Benign Prostatic Hyperplasia (BPH)

Patient Information

Benign Prostatic Hyperplasia (BPH)

The prostate gland is part of the male reproductive system and is located below the bladder, in front of the rectum and surrounds the urethra (structure that carries urine from the bladder out through the penis). Normal prostate glands are about the size and shape of a walnut and weigh about an ounce. The main function of the prostate gland is to produce ejaculatory fluid. The prostate gland often enlarges with age, referred to as benign prostatic hyperplasia or BPH. This condition can cause symptoms such as difficulty emptying bladder, need to urinate frequently, straining, post urination dribbling or weak stream. These symptoms are referred to as lower urinary tract symptoms (LUTS) and occur because the gland is enlarged and blocking the flow of urine.

BPH is a common condition, estimated to affect 50% of men in their 50s and up to 90% of men over age 80. In addition to increasing age, other risk factors include family history of BPH. BPH is not prostate cancer, although the conditions can exist together. Men should be evaluated by a clinician if experiencing BPH symptoms, as this is a progressive disease and can result in bladder damage, infection or kidney damage. BPH symptoms can be treated with oral medications used to decrease the size of the prostate (5-alpha-reducatase inhibitors) or to relax the muscles of the prostate and bladder neck (alpha blockers). Procedures such as transurethral resection of the prostate (TURP), microwave ablation, needle ablation or laser surgery may need to be performed.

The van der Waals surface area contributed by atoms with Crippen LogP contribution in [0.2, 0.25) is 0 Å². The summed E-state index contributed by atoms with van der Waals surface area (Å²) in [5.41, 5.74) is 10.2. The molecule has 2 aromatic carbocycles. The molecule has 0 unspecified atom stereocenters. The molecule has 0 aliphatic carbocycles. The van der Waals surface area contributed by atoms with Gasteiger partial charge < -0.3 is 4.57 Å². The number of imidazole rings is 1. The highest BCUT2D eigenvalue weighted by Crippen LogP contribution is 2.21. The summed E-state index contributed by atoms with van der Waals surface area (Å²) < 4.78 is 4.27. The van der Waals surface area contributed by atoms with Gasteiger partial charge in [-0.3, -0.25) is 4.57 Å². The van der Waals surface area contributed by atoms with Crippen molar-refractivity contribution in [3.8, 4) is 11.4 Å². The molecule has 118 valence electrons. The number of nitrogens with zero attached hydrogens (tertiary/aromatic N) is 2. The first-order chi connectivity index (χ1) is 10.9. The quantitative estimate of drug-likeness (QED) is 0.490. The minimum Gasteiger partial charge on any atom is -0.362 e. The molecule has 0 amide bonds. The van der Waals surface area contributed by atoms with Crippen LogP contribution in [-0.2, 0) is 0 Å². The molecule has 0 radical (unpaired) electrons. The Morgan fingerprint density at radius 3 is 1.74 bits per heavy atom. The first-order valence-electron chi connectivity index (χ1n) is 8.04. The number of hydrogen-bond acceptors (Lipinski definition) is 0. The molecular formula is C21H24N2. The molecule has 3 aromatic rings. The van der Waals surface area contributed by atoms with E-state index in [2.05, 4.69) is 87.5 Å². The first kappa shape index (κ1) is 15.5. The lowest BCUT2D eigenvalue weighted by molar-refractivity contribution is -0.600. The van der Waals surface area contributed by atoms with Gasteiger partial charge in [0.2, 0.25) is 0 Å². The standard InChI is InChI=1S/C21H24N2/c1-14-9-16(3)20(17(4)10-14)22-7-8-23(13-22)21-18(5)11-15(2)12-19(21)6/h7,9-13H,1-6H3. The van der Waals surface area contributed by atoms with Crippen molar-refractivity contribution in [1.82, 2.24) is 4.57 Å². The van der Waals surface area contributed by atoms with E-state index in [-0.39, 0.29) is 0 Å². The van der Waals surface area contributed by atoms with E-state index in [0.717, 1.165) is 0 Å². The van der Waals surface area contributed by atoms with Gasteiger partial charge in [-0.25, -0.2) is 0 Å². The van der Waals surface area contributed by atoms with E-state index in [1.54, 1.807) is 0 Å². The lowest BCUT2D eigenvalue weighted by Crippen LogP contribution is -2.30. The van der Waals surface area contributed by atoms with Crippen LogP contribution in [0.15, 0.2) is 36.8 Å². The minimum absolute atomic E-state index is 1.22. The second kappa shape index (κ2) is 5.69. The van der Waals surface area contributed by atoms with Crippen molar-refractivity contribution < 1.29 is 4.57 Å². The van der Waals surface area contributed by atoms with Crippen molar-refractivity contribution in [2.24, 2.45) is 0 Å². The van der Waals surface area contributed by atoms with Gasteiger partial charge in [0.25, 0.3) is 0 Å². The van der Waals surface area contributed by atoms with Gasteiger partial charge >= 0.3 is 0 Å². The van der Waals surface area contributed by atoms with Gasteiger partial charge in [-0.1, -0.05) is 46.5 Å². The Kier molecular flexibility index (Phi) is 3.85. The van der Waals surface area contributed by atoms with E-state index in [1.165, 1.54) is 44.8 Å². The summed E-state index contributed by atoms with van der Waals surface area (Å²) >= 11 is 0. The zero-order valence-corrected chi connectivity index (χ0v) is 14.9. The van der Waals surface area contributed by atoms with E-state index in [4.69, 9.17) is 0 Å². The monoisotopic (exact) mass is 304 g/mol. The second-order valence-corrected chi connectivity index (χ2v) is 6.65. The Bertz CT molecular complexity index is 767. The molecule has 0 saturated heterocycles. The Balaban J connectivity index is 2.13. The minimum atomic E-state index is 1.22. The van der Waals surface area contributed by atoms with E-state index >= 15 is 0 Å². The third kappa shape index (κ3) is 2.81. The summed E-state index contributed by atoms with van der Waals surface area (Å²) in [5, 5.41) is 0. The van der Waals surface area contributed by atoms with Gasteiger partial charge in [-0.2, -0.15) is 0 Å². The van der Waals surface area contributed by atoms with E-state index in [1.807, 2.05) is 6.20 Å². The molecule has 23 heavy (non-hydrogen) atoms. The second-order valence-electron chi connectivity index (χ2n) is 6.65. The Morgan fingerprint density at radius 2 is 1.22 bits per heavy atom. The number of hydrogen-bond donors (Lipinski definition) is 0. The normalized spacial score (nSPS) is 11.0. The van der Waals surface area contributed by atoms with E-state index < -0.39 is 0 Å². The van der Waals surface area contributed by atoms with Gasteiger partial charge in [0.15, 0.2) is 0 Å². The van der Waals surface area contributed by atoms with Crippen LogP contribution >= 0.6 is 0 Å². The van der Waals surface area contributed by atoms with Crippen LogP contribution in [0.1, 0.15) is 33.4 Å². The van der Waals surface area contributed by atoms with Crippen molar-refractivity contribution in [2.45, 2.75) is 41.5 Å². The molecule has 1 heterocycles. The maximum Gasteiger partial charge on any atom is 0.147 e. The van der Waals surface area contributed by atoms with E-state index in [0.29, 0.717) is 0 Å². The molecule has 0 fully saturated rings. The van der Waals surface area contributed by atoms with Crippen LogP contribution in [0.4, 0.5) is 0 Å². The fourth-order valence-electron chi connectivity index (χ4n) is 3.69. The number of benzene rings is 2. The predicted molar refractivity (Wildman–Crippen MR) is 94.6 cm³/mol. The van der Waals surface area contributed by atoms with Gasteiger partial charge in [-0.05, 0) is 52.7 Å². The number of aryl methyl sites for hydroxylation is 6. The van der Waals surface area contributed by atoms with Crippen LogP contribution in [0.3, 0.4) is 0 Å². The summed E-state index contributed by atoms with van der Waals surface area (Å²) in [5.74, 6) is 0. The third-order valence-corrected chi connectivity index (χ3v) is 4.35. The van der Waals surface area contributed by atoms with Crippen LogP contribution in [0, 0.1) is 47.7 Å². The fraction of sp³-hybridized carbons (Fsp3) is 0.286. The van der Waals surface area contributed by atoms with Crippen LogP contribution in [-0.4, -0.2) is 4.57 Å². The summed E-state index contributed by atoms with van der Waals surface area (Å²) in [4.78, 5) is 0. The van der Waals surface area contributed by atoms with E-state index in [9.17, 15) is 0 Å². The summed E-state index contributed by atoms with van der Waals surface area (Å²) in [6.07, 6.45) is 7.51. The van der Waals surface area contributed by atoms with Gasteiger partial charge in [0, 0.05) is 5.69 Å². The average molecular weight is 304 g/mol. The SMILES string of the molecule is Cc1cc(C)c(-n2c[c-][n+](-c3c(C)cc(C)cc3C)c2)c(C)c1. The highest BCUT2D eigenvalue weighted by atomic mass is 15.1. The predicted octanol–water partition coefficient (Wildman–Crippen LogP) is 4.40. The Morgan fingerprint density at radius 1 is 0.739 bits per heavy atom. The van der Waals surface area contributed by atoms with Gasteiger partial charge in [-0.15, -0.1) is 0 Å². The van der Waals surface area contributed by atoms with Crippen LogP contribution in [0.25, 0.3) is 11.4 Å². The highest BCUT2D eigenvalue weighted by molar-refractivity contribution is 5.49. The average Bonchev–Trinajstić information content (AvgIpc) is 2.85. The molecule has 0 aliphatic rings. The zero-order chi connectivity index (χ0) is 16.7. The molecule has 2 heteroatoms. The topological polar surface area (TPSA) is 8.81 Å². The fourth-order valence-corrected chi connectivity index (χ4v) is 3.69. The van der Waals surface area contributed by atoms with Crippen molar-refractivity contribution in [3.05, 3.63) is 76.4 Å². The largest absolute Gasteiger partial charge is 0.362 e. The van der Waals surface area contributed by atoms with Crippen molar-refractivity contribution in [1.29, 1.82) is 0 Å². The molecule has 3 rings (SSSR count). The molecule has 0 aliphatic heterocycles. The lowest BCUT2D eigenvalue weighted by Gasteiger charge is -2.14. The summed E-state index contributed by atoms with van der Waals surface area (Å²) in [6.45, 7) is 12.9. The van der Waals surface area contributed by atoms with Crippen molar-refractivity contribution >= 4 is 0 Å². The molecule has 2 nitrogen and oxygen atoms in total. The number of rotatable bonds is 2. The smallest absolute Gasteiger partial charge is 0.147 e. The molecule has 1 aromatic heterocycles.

Recent UCSF Urology papers on BPH:

Avins AL, Bent S, Staccone S, et al. A detailed safety assessment of a saw palmetto extract. Complementary therapies in medicine. Jun 2008;16(3):147-154.

Bent S, Kane C, Shinohara K, et al. Saw palmetto for benign prostatic hyperplasia. The New England journal of medicine. Feb 9 2006;354(6):557-566.

Shinohara K. Thermal ablation of prostate diseases: advantages and limitations. International journal of hyperthermia : the official journal of European Society for Hyperthermic Oncology, North American Hyperthermia Group. Nov 2004;20(7):679-697.

Resources:

Urology Care Foundation: Management of BPH http://www.urologyhealth.org/urology/index.cfm?article=1

Urology Care Foundation: Diagnosis of BPH http://www.urologyhealth.org/urology/index.cfm?article=59

National Kidney and Urologic Diseases Information Clearinghouse: Prostate Enlargement: Benign Prostatic Hyperplasia http://kidney.niddk.nih.gov/kudiseases/pubs/prostateenlargement/

  

Related Providers

• Associate Professor of Urology and Epidemiology & Biostatistics, • Chief of Urology, San Francisco General Hospital, • Director, UCSF Male Genitourinary Reconstruction and Trauma Surgery Fellowship, • Residency Program Associate Director
Assistant Professor

Professor Emeritus of Urology, San Francisco General Hospital
Associate Professor, Male Reproductive Health
Professor of Urology
Professor and Vice Chair
 of Urology